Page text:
Foreign pollutants, stagnant air caused dust
The ministry’s think tank, the National Institute of Environmental Research (NIER), analyzed its fine dust data of 303 days from 2015 to 2017 when more than five cities in the country recorded levels of PM2.5 particles over 36 micrograms per cubic meter, which is considered unhealthy.
PM2.5 particles are particles less than 2.5 micrometers in diameter and about 30 times smaller than the width of a human hair. The World Health Organization (WHO) describes them as carcinogenic since PM2.5 particles can travel through the respiratory tract and reach the bloodstream, causing lung cancer and other lung conditions as well as heart problems and strokes. The WHO recommends daily exposure to no more than 25 micrograms of PM2.5.
NIER’s report said the days with high fine dust levels were caused by four factors: stagnant air, international pollution, local pollution and a combination of stagnant air and international pollution.
“Of these, we found the combination of stagnant air and long-range transport [of pollutants] made up the majority of cases for the 303 days we analyzed,” the report said.
“As far as our findings go, it appears that there are three things combined that produce high levels of fine dust in Korea,” said Huh Kuk-young, a researcher at NIER. “High concentration of fine dust particles from China, an air current traveling long distances into South Korea and the mix of domestic and international air pollutants.”
As for the routes that the fine dust particles took into South Korea, the report said, “We found that long-range transport of PM2.5 in many cases occurred via a pathway formed in the boundary of a high-pressure system coupled with a small-scale low-pressure system or trough.”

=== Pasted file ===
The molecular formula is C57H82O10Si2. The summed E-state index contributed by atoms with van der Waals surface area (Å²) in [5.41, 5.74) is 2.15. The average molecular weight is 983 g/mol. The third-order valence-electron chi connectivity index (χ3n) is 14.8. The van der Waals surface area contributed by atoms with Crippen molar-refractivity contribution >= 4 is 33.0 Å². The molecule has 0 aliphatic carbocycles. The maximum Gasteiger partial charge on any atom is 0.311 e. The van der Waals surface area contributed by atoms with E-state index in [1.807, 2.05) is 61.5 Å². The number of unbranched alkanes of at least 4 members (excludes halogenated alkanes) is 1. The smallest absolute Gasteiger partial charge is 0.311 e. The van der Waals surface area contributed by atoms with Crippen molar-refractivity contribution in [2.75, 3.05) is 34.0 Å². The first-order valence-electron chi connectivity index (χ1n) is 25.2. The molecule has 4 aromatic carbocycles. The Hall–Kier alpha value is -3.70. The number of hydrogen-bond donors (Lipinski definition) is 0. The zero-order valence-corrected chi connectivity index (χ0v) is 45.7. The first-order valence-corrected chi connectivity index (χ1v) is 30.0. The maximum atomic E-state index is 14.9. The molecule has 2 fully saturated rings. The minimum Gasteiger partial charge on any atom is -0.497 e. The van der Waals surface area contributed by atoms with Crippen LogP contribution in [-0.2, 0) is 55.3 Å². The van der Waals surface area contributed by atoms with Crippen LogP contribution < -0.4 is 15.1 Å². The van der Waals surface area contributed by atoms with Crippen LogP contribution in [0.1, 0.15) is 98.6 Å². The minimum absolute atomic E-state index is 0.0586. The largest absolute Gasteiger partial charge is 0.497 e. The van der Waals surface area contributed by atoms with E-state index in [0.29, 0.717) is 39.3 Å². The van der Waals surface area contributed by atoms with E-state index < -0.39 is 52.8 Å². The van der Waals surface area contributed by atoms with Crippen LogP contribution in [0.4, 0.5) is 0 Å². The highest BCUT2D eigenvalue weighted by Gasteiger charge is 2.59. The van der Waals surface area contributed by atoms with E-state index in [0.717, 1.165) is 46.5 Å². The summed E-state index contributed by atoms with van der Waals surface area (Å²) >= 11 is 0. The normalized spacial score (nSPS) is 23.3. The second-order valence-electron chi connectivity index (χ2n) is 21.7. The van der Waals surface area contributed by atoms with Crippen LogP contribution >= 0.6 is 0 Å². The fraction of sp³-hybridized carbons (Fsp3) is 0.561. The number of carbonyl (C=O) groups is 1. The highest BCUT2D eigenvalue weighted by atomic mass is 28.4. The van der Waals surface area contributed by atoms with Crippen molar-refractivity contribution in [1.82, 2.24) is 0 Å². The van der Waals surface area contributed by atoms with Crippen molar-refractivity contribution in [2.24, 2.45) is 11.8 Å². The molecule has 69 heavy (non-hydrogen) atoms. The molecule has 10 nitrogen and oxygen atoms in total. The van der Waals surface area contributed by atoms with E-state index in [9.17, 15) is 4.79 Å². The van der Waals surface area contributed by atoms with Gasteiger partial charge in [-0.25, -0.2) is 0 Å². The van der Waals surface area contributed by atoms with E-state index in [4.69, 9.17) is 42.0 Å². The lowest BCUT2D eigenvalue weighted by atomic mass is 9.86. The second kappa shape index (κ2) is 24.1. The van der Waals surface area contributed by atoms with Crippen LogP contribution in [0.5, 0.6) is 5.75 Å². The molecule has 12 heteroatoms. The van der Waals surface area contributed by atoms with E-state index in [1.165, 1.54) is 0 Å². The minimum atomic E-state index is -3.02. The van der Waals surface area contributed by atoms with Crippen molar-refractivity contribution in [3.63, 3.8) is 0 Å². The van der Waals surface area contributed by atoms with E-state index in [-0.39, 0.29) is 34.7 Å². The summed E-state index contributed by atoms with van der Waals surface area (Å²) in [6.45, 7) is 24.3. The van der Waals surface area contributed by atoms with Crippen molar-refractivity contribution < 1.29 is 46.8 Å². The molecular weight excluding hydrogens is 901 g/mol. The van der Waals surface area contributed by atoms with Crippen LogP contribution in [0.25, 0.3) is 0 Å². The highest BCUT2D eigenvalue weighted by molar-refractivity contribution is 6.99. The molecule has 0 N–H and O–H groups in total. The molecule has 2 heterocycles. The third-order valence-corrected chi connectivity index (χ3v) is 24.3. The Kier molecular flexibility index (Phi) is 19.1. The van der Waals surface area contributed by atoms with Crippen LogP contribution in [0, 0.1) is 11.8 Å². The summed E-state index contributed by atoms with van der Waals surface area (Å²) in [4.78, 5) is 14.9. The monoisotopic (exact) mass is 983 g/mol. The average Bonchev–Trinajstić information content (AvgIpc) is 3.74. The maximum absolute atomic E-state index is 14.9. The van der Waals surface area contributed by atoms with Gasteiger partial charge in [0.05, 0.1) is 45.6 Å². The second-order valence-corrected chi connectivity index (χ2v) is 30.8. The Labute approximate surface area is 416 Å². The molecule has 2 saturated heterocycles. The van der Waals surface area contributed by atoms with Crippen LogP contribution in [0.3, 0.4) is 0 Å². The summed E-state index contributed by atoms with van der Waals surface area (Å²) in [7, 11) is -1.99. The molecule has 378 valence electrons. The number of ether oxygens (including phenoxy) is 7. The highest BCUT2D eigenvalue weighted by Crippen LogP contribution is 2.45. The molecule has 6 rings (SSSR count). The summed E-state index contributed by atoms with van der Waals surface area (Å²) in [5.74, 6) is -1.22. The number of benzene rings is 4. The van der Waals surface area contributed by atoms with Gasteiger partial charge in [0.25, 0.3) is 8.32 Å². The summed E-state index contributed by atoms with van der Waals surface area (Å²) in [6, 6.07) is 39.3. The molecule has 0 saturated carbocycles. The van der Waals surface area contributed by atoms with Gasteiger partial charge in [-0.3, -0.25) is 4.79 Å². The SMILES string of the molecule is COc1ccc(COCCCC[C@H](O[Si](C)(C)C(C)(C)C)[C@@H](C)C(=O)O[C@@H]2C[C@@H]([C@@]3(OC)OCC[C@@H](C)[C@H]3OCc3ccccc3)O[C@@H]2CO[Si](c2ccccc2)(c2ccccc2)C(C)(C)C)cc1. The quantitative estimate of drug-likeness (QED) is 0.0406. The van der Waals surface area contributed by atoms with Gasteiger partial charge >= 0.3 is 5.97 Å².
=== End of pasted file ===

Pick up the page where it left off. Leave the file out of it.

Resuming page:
NIER analyzed the wind currents in the East Asia region, which involves the high-pressure system above China and Mongolia that pushes the air southward.
This southbound wind current tends to lose its strength as it continues to travel, and once it reaches the land near the Yellow Sea, the winds veer off course, some traveling eastward toward South Korea.
“That’s where we see an L-shaped pathway that may carry the fine dust particles from rather highly concentrated regions of China into Korea,” the report said.
According to a map provided by the report, the current travels through the Hebei and Shandong Provinces of China, where cities like Beijing, Tianjin and Qingdao are located.
Another wind current that NIER analyzed was an S-shaped one that formed east-west across China, traveling south before rising north through the Beijing and Tianjin regions, then falling south again into South Korea.
“Biomass burning emissions in Northeast China has the potential to influence PM2.5 concentrations in South Korea in late October and early November after long-range transport via a strong northerly wind,” NIER said in its report.
The institute said that it hopes its findings will help contribute to a more accurate projection of the fine dust level in the country.
“Because there are so many factors at hand contributing to the PM2.5 concentration level in the air, including stagnant air, inflow of particles, domestic pollutants and a mix of the two, further research is needed on how the combination of these factors lead to differing levels of PM2.5,” NIER said. “Our findings and additional research in the future altogether should be able to help produce a more accurate forecast on the fine dust conditions.”
A NIER researcher added that regional cooperation would be crucial.
“Because this is a regional phenomenon, we need to be able to pool resources with China and even with North Korea to have more accurate projections on fine dust,” a NIER researcher said.
Although Korea has seen rising levels of fine dust for several years, this year and 2018 have been the worst. The daily average level of PM2.5 particles broke the record in Seoul on Tuesday, hitting 135 micrograms, the highest since 2015, when data was first recorded.
BY CHON KWON-PIL, ESTHER CHUNG [firstname.lastname@example.org]
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